Ride on, Paul Revere. We'll catch you on the flip side!

Paul Revere 1938-2014


Into October

Usually, I find September a month of release. Probably because it's my birth month, I think of it as a time of new beginnings and a renewed sense of possibilities—my own personal new year. I think I had exactly six hours of that exhilaration this year. Then the doo-doo started hitting the fan and made the past two weeks a constant exercise in determination. But all is not lost. Most of the fires were successfully put out and the restrictions and setbacks seem to have fallen by the wayside. Enter October.

Not only was yesterday what would have been the 88th birthday of my maestro, but we spent the evening at the Wings of Hope  "Metamorphosis" fashion show, where Nettl modeled a great outfit. She rocked it! For the first time, I saw her past experience as a tea room model back in the '80s come to life. The audience loved her! Wings of Hope is a family crisis center that provides safety, hope, and empowerment to victims of domestic abuse and sexual assault. It also is where Nettl found a new and better job in August. Needless to say, we're both pleased and proud to be affiliated with them. (I include myself because they invited me to submit a website proposal; I'm now awaiting the outcome of that.)

Lynette rocks the leather!

What a great beginning to autumn! With a list full of projects that I'm enjoying and a head full of ideas for my current book, I'm looking forward to the season ahead. The darkening months are always creative for me and the idea of working while snuggled in sweaters and mukluks, the kettle always hot, excites me.

A New Direction, by Carol Francis


Beyond Walls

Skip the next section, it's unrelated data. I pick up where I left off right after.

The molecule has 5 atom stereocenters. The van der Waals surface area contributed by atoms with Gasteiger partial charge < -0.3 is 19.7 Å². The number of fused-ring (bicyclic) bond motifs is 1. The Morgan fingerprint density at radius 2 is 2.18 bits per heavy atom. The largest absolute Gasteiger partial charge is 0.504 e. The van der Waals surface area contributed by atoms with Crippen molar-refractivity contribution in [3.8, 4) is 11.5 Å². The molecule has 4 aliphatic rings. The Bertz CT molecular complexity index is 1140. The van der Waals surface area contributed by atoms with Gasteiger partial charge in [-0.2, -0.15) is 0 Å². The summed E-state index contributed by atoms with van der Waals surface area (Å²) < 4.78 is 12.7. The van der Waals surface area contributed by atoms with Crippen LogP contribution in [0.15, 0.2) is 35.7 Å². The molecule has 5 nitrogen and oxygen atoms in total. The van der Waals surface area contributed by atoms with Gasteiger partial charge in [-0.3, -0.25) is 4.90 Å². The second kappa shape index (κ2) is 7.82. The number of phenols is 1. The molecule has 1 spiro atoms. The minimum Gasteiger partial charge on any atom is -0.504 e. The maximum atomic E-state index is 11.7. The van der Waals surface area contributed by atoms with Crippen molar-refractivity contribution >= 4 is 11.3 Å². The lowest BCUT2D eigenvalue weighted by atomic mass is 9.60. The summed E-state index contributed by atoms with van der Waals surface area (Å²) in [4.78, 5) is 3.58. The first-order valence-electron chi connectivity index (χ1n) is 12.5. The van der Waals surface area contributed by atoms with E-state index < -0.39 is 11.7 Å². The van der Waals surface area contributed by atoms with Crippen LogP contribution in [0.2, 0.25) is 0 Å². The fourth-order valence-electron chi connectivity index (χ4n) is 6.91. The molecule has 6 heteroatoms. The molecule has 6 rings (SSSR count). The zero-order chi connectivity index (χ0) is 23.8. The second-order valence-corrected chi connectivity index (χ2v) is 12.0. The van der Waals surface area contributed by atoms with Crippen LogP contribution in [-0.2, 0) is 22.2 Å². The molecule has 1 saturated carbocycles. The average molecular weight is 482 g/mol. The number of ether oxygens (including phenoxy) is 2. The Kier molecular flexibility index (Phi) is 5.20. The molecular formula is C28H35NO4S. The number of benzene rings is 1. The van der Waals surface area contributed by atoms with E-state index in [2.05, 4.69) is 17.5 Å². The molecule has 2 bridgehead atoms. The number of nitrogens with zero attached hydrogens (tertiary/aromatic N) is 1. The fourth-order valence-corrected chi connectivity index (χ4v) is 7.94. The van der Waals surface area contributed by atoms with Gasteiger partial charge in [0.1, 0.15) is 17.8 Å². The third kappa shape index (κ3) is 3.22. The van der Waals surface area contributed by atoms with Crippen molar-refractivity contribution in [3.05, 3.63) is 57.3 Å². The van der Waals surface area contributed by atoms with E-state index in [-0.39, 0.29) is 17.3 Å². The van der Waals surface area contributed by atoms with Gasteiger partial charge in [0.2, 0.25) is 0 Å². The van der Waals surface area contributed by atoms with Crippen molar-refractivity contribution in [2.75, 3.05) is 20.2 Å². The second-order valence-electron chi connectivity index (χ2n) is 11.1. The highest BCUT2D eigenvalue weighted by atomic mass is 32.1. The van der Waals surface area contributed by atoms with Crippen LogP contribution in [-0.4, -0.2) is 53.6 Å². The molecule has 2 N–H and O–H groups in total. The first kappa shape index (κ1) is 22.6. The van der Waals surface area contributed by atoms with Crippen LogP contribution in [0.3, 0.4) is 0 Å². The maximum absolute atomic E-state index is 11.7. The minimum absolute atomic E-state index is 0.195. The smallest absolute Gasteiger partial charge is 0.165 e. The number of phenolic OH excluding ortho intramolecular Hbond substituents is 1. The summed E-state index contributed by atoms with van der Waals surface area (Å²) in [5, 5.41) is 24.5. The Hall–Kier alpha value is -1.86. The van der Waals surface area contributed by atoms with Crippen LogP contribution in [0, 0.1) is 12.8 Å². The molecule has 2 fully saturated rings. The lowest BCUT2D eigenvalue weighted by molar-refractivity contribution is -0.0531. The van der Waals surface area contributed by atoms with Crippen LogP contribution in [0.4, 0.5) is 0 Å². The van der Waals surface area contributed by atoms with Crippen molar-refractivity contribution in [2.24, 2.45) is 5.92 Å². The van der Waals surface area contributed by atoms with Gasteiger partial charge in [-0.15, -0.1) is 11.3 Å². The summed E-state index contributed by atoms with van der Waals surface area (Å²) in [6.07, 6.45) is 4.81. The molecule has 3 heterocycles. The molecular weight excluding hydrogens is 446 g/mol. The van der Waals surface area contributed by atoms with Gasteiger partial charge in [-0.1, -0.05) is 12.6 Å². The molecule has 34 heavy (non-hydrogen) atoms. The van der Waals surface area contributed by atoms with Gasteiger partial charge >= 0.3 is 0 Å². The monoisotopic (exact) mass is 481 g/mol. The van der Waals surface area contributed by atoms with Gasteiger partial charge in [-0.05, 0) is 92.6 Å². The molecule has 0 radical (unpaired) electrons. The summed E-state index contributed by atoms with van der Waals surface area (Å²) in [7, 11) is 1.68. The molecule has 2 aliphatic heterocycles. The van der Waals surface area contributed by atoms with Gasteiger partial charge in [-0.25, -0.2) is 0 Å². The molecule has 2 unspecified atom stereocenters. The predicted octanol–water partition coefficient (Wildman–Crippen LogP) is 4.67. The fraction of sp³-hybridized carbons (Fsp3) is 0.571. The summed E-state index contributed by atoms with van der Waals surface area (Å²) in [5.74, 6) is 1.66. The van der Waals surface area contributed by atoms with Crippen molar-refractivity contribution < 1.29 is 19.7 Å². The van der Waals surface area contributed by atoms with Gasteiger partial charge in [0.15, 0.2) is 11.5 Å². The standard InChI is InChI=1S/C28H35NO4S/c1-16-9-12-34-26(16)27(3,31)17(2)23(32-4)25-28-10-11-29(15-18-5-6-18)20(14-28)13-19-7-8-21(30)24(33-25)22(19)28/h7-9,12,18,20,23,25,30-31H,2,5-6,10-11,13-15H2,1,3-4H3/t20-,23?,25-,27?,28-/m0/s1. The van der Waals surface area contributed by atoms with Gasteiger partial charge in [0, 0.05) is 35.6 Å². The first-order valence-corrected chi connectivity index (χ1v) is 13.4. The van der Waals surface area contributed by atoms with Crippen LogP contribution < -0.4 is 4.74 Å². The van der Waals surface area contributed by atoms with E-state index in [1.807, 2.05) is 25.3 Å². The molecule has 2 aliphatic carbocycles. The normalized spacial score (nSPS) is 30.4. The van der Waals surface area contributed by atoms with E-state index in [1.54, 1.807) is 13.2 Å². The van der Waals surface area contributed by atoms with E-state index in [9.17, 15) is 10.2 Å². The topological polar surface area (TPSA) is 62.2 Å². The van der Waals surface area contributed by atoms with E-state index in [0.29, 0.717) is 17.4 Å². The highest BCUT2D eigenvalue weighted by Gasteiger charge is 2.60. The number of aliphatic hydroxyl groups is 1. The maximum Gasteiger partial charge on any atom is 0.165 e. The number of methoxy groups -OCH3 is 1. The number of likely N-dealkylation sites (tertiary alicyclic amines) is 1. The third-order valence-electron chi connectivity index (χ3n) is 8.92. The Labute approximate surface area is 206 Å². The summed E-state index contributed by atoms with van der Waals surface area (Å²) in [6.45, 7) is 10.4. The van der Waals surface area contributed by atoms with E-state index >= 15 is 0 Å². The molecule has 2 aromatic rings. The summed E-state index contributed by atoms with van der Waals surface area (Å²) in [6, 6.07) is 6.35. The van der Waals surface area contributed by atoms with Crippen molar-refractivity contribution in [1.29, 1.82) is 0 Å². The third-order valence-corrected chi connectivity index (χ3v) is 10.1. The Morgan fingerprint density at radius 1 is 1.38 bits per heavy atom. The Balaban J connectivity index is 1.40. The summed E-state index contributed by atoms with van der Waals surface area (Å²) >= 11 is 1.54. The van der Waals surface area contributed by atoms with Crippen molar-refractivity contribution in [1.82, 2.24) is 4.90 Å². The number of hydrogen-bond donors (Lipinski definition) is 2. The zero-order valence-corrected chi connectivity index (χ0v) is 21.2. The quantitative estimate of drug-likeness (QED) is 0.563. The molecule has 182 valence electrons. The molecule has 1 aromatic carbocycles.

It always happens. Just when you finally get your writing mojo working, a wall suddenly juts up in your path. In my case it was my laptop's keyboard. Since last Friday it's been impossible to use. Dead, Jim. Ville told me to use the on-screen keyboard, which has been helpful, but it's gotten increasingly tedious and frustrating. Over the weekend I ordered a replacement keyboard, which should arrive sometime this week. In the meantime I can use Nettl's laptop during weekdays, which is a huge relief. Being back on a regular keyboard makes the on-screen version feel like chiseling words into stone.

I really missed writing over the weekend, usually my most productive days, so I'm planning to spend this afternoon in some quality Ass+Chair+Time mode. (Hat tip to Skinny Artist for that little turn of phrase.) Once I'm back on my own computer I'll have web work to get to; there are a couple of projects that wait, patiently, so until then I'm writing, Jack!

Here's a picture I took yesterday. After five years of failure, I've finally managed to create a tiny spot of my native California here in Oklahoma. It was a joy to see.

California Poppy


On Turning 63 Today

I am a woman full grown,
self-realized, self-actualized;
I am a woman full blown.
Don't feel the need to fight my age,
hide my face,
or fear turning the page.
I refuse to play dumb,
no longer a girl,
I don't wish to be young.
I will not play coy,
hide my light,
or swallow my joy.
No longer sexual prey,
no longer the huntress,
I live in the day.
I have time on my hands,
raised my young, buried my old,
now I'm free of demands.
I have wrinkles and I have scars,
my feet are tired,
so I reach for the stars;
No longer living on hold,
this life is mine and I
no longer fear getting old.
I am a woman full blown.
self-realized, self-actualized;
I am a woman full grown.


If it Sounds Like Writing

“If it sounds like writing, I rewrite it. Or, if proper usage gets in the way, it may have to go. I can’t allow what we learned in English composition to disrupt the sound and rhythm of the narrative.” - Elmore Leonard


Angels Unawares